A grand jury has declined to indict a Texas bartender charged earlier this year with a crime for continuing to serve a drunken man who went on to gun down eight people, including his estranged wife, at a 2017 Dallas Cowboys watch party.
The Dallas Morning News reported Monday that Lindsey Megan Glass, 27, of Plano, will not face charges for her actions Sept. 10, 2017, the night Spencer James Hight, 32, left the bar where Glass worked and drove to the nearby home he once shared with 27-year-old Meredith Emily Hight.
Spencer Hight, who was armed with multiple weapons, killed Meredith Hight and seven friends, including some of his own closest friends. The gunman was shot and killed by responding police officers.
Court documents obtained by NBC Dallas-Fort Worth indicated Spencer Hight’s blood alcohol concentration was 0.33 at the time of his death, more than four times the legal limit.
Glass’ attorneys, Scott Palmer and Rebekah Perlstein, announced Monday that a Collin County grand jury last month decided against charges against Glass, who was accused of violating the state’s “sale to certain persons” law. A person commits the offense if they, “with criminal negligence, sell an alcoholic beverage to a habitual drunkard or an intoxicated or insane person.”
The crime is a misdemeanor punishable by up to a year in jail and a fine of up to $500.
In a statement obtained by the News, the lawyers said their client was relieved by the grand jurors’ decision.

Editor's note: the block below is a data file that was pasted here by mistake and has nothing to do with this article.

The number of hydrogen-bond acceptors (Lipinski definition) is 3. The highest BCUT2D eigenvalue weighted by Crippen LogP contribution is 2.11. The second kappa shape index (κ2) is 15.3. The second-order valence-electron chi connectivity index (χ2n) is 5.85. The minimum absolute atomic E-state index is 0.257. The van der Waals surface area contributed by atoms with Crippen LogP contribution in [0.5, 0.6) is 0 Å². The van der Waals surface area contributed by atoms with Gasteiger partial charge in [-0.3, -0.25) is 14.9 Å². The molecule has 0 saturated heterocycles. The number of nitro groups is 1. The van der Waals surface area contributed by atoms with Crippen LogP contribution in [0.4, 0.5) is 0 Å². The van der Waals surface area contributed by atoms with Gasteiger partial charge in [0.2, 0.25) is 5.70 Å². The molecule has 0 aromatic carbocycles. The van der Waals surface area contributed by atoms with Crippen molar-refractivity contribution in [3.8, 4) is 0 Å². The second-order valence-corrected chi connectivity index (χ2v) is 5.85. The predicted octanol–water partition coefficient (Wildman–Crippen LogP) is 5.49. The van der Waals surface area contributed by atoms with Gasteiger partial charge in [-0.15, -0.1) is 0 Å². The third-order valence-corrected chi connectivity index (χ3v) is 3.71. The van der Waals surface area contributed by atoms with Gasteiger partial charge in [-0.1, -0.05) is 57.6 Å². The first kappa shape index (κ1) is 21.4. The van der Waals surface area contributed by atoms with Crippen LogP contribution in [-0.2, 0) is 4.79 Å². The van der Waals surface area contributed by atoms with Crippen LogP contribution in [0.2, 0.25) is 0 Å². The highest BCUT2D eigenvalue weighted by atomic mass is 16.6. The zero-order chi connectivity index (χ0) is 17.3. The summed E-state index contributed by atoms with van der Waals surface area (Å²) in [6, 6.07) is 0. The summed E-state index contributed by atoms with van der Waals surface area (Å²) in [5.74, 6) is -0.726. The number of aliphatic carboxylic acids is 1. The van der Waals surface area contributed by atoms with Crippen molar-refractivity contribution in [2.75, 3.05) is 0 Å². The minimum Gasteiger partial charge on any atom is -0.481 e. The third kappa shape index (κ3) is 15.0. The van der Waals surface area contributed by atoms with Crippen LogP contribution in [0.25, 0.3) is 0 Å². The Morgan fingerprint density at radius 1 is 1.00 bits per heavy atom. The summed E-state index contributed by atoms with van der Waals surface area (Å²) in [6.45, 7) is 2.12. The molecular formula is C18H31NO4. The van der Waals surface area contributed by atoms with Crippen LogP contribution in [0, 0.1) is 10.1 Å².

“It has been our position from the outset that Spencer Hight’s decision to destroy the lives of eight people was wholly unrelated to the four drinks that Hight consumed at the Local Public House,” the attorneys’ statement read.
Palmer had strong words for the Plano Police Department in May after Glass had been charged.
“Lindsey Glass is the person who called 911,” Palmer said at that time in a written statement to WFAA in Dallas. “Not only did she know Spencer, but she was friends with Meredith and was supposed to be at the party that evening. In her interviews with detectives, they commended Lindsey for her action and that she saved lives that day.”
Killed alongside Meredith Hight were Anthony Michael Cross, 33; Olivia Nicole Deffner, 24; James Richard Dunlop, 29; Darryl William Hawkins, 22; Rion Christopher Morgan, 31; Myah Sade Bass, 28; and Caleb Seth Edwards, 25. A ninth person was injured in the shooting but survived.
Morgan was a groomsman at the Hights’ September 2011 wedding and Dunlop served as Spencer Hight’s best man when the couple redid their ceremony on a Jamaican cruise the following May, the News reported.